The bomb 4 is capable of being charged with a high pressure gas of about 200 Kg/cm2, and as the applicable gas, some inert gasses harmless to human body like carbonic acid gas and nitrogen are ideal. In the case of employing carbonic acid gas, for instance, if a liquid contained in an aerosol can of 500 cc in capacity is to be sprayed under a pressure of 5 Kg/cm2 and the final pressure is to be maintained at 5 Kg/cm2, the capacity of the bomb will suffice to be about 6 cc. In the case where the charged aerosol material L is apt to dissolve carbonic acid gas or nitrogen, it will do to fix a gas bag 7 made of a film of plastic or rubber invulnerable to the aerosol material to the gas outlet of the pressure regulator 5 as illustrated in FIG. 4 and spray the aerosol material by applying pressure indirectly.
Direct liberation of the high pressure of the bomb 4 within the can 1 would not only cause difference in jet force of the aerosol material L according to the viscosity thereof, thereby making it difficult to handle the apparatus, but also involve a risk of elevating the internal pressure of the can 1 beyond an allowable pressure. Therefore, the present apparatus is so devised that a small-sized pressure regulator 5 is disposed at the gas outlet of the bomb 4 and the high-pressure gas is supposed to be supplied to the can 1 upon reducing its pressure to less than 10 Kg/cm2 by means of said pressure regulator 5. The present invention has been achieved on the basis of accomplishment of such a small-sized pressure regulator as above.
FIG. 5 illustrates the internal structure of the pressure regulator 5. To be particular, a regulating valve 51 installed in the body 50 of the regulator always closes the gas outlet 52 by virtue of the high pressure within the bomb 4, and a valve-side based plate 53 connected to the valve 51 is disposed within a diaphragm chamber 60 and contacts with a diaphragm 54 fixed to the exterior of the body 50, thereby closing the hole 55 thereof. The outer side of the diaphragm 54 is in contact with another based plate 56 which works with the aid of a spring 57. A nut 59 is provided to adjust the force of the spring 57, and the based plate 56 is provided with a hole 58 for introducing the pressure of the bomb 4 therethrough.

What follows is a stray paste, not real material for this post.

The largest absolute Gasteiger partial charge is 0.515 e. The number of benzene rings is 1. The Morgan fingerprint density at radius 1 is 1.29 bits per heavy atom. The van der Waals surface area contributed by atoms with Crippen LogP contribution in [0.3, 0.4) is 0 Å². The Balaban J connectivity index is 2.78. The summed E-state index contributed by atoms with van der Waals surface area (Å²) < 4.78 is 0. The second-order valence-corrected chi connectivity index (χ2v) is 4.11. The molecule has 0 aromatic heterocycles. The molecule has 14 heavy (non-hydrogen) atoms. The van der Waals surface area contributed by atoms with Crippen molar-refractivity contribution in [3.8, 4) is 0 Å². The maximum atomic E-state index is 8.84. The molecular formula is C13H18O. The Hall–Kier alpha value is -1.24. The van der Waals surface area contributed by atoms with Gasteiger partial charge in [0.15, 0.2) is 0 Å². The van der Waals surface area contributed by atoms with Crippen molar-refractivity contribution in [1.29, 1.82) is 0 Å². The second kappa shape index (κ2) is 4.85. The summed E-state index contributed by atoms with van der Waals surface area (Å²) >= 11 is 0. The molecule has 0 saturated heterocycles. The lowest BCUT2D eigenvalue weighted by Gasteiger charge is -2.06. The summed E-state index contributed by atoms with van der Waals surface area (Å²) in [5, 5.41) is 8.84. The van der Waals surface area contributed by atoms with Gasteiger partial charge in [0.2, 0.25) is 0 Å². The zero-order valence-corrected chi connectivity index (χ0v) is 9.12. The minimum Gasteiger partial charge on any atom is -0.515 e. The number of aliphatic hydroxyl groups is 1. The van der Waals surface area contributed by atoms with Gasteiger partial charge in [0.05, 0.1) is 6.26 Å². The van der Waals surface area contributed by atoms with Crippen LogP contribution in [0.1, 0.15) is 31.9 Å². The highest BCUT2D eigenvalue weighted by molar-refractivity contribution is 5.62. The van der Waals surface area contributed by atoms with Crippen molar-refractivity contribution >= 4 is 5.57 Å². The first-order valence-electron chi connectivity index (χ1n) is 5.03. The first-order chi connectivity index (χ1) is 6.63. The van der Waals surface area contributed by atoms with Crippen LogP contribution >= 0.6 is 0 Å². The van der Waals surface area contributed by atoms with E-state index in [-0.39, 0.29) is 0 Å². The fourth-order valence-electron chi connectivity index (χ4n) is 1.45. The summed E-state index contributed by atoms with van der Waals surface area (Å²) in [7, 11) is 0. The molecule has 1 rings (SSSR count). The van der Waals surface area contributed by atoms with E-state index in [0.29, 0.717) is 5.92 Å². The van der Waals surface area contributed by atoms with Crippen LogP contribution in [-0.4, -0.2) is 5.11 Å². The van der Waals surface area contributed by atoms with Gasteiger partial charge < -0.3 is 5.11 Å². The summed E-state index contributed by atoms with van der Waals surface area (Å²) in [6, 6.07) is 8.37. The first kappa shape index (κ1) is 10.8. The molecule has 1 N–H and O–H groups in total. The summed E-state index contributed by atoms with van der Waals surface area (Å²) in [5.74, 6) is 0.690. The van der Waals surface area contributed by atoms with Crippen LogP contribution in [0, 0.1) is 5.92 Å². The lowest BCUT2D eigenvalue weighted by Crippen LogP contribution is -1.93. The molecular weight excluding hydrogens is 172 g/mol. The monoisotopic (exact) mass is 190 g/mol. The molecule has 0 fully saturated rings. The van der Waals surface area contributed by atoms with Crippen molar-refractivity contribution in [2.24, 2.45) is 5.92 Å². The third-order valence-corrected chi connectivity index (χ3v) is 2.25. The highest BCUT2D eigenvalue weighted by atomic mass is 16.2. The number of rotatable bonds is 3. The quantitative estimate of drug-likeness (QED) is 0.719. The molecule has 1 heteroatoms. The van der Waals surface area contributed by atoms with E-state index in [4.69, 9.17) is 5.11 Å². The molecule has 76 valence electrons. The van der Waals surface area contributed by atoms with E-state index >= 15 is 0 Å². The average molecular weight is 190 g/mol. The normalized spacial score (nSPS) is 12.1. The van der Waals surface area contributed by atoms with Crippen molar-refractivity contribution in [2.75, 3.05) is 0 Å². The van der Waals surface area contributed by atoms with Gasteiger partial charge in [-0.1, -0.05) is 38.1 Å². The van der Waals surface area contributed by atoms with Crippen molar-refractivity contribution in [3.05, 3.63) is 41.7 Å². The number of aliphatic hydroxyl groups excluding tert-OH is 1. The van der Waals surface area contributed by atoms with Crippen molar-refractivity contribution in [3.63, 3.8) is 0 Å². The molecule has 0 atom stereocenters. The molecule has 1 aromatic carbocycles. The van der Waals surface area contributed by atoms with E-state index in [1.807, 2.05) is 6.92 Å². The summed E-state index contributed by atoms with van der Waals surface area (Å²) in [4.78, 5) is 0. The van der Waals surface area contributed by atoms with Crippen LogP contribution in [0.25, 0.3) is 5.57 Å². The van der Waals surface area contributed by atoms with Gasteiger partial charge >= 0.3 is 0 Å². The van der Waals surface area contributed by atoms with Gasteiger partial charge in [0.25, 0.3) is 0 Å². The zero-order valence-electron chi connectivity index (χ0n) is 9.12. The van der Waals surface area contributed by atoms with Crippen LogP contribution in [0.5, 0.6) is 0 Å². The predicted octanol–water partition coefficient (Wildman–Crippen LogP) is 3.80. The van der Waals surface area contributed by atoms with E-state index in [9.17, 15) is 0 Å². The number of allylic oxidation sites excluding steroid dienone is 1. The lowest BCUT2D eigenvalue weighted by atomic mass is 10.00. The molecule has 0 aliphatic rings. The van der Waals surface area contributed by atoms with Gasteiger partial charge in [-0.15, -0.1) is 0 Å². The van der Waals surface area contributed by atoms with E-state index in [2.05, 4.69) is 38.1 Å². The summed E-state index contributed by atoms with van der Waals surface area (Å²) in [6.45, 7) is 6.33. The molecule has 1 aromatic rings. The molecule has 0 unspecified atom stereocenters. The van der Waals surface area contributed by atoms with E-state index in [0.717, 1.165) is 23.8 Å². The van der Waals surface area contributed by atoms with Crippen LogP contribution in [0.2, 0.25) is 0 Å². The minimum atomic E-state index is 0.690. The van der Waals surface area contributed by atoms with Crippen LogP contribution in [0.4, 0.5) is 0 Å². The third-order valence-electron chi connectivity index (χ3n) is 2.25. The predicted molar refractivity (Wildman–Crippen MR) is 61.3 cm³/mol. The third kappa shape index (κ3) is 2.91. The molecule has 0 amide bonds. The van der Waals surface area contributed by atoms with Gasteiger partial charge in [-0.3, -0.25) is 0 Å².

When the force of the spring 57 is gradually strengthened by turning the adjusting nut 59 while consulting the pressure gauge 61, the based plate 56 thrusts the diaphragm 54 into the diaphragm chamber 60 with the aid of the spring 57. Inasmuch as the valve-side based plate 53 is in contact with the diaphragm 54 within the diaphragm chamber 60, the valve-side based plate 53 is also thrust, the valve 51 opens, and the high pressure within the bomb 4 is let into the diaphragm chamber 60. When the manipulation of the nut 59 is stopped upon attaining a desired air pressure, say, 2 Kg/cm2, within the diaphragm chamber 60, said pressure is released to the outside, that is, into the can 1, through the hole 58. When the internal pressure of the can 1 becomes lower than 2 Kg/cm2, the pressure within the diaphragm chamber 60 thrusts the diaphragm 54 in defiance of the force of the spring 57, and accordingly the diaphragm 54 separates from the valve-side based plate 53 and the pressure within the diaphragm chamber 60 is let into the can 1 through the hole 58. When the pressure within the diaphragm chamber 60 is thus decreased and becomes less than 2 Kg/cm2, the spring 57 thrusts the based plate 56 again, the valve-side based plate 53 is thrust accordingly, and the valve 51 opens. In this way, the inside of the can 1 is constantly maintained at a prescribed pressure.
In the case of disposing the bomb 4 outside the can 1 as illustrated in FIG. 1, it suffices to connect an inlet pipe 6 with the body 50 of the pressure regulator 5 and introduce said inlet pipe 6 into the can 1.
It goes without saying that the foregoing description is no more than an explanation of the mechanism of an instance of applicable pressure regulators and the pressure regulator for use in the present invention is not limited to such one as described above. That is, in the present invention, introduction of the high pressure gas into the can 1 can be performed by means of a regulator wherein the secondary pressure is invariable, such as, for instance, a regulator employing a reducing valve set for 1 Kg/cm2, 2 Kg/cm2, etc. or other mechanisms for supplying a constant pressure.
Since the aerosol sprayer of the present invention is, as set forth above, devised to charge a harmless gas in a small-sized bomb at a high pressure and make it work with a constant pressure within a high-pressure can charged with a material-to-be-sprayed, it renders it possible not only to adjust the spraying pressure in proportion to the viscosity of the material-to-be-sprayed, but also to stuff the can for accommodating the material-to-be-charged with said material almost to the full extent of its capacity, thereby permitting the size of the can to be reduced that much and providing an excellent device for safe and stable spraying which can be economically manufactured.
Further, since the present invention renders it possible to charge the aerosol can 1 with the material-to-be-sprayed to the full extent of its capacity, it has an additional merit that the content of the can can be exactly indicated.